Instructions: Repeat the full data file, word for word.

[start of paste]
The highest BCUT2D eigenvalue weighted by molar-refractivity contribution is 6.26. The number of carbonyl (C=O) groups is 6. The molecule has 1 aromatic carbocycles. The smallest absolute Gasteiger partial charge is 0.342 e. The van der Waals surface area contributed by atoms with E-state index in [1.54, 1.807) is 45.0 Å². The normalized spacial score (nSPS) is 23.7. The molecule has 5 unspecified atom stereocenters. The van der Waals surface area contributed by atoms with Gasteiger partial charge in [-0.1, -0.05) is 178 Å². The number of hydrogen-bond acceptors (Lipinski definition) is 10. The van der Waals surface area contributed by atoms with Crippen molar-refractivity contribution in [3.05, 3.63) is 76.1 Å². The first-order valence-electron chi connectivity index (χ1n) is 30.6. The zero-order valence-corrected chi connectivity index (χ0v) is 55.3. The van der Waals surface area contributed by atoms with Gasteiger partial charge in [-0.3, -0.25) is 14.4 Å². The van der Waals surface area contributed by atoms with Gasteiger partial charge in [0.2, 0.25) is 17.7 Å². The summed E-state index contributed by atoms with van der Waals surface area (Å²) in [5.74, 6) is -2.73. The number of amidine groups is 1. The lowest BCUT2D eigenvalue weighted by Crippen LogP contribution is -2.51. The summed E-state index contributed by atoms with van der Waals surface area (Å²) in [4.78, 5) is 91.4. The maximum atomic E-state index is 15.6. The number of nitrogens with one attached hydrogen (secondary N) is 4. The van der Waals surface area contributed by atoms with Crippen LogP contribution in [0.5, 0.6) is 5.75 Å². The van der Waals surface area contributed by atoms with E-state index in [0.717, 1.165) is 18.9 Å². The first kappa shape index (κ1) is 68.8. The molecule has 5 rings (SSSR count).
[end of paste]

The highest BCUT2D eigenvalue weighted by molar-refractivity contribution is 6.26. The number of carbonyl (C=O) groups is 6. The molecule has 1 aromatic carbocycles. The smallest absolute Gasteiger partial charge is 0.342 e. The van der Waals surface area contributed by atoms with E-state index in [1.54, 1.807) is 45.0 Å². The normalized spacial score (nSPS) is 23.7. The molecule has 5 unspecified atom stereocenters. The van der Waals surface area contributed by atoms with Gasteiger partial charge in [-0.1, -0.05) is 178 Å². The number of hydrogen-bond acceptors (Lipinski definition) is 10. The van der Waals surface area contributed by atoms with Crippen molar-refractivity contribution in [3.05, 3.63) is 76.1 Å². The first-order valence-electron chi connectivity index (χ1n) is 30.6. The zero-order valence-corrected chi connectivity index (χ0v) is 55.3. The van der Waals surface area contributed by atoms with Gasteiger partial charge in [-0.3, -0.25) is 14.4 Å². The van der Waals surface area contributed by atoms with Gasteiger partial charge in [0.2, 0.25) is 17.7 Å². The summed E-state index contributed by atoms with van der Waals surface area (Å²) in [5.74, 6) is -2.73. The number of amidine groups is 1. The lowest BCUT2D eigenvalue weighted by Crippen LogP contribution is -2.51. The summed E-state index contributed by atoms with van der Waals surface area (Å²) in [4.78, 5) is 91.4. The maximum atomic E-state index is 15.6. The number of nitrogens with one attached hydrogen (secondary N) is 4. The van der Waals surface area contributed by atoms with Crippen LogP contribution in [0.5, 0.6) is 5.75 Å². The van der Waals surface area contributed by atoms with E-state index in [0.717, 1.165) is 18.9 Å². The first kappa shape index (κ1) is 68.8. The molecule has 5 rings (SSSR count).